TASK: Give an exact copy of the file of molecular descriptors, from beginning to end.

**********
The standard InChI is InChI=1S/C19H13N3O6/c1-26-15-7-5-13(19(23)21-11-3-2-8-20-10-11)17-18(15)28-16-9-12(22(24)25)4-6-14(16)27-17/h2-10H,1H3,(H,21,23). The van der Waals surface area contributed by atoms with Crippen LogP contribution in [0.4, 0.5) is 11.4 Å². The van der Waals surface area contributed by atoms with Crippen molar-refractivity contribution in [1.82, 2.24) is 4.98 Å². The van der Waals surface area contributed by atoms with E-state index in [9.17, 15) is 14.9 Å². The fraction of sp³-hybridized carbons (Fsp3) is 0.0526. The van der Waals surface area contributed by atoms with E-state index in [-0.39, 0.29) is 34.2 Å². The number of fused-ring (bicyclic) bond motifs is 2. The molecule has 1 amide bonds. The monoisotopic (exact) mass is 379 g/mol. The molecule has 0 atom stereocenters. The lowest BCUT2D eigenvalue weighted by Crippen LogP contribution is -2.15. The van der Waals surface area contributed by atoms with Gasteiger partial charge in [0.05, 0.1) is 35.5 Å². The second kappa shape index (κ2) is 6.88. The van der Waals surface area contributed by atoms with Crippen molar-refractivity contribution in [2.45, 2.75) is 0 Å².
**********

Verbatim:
The standard InChI is InChI=1S/C19H13N3O6/c1-26-15-7-5-13(19(23)21-11-3-2-8-20-10-11)17-18(15)28-16-9-12(22(24)25)4-6-14(16)27-17/h2-10H,1H3,(H,21,23). The van der Waals surface area contributed by atoms with Crippen LogP contribution in [0.4, 0.5) is 11.4 Å². The van der Waals surface area contributed by atoms with Crippen molar-refractivity contribution in [1.82, 2.24) is 4.98 Å². The van der Waals surface area contributed by atoms with E-state index in [9.17, 15) is 14.9 Å². The fraction of sp³-hybridized carbons (Fsp3) is 0.0526. The van der Waals surface area contributed by atoms with E-state index in [-0.39, 0.29) is 34.2 Å². The number of fused-ring (bicyclic) bond motifs is 2. The molecule has 1 amide bonds. The monoisotopic (exact) mass is 379 g/mol. The molecule has 0 atom stereocenters. The lowest BCUT2D eigenvalue weighted by Crippen LogP contribution is -2.15. The van der Waals surface area contributed by atoms with Gasteiger partial charge in [0.05, 0.1) is 35.5 Å². The second kappa shape index (κ2) is 6.88. The van der Waals surface area contributed by atoms with Crippen molar-refractivity contribution in [2.45, 2.75) is 0 Å².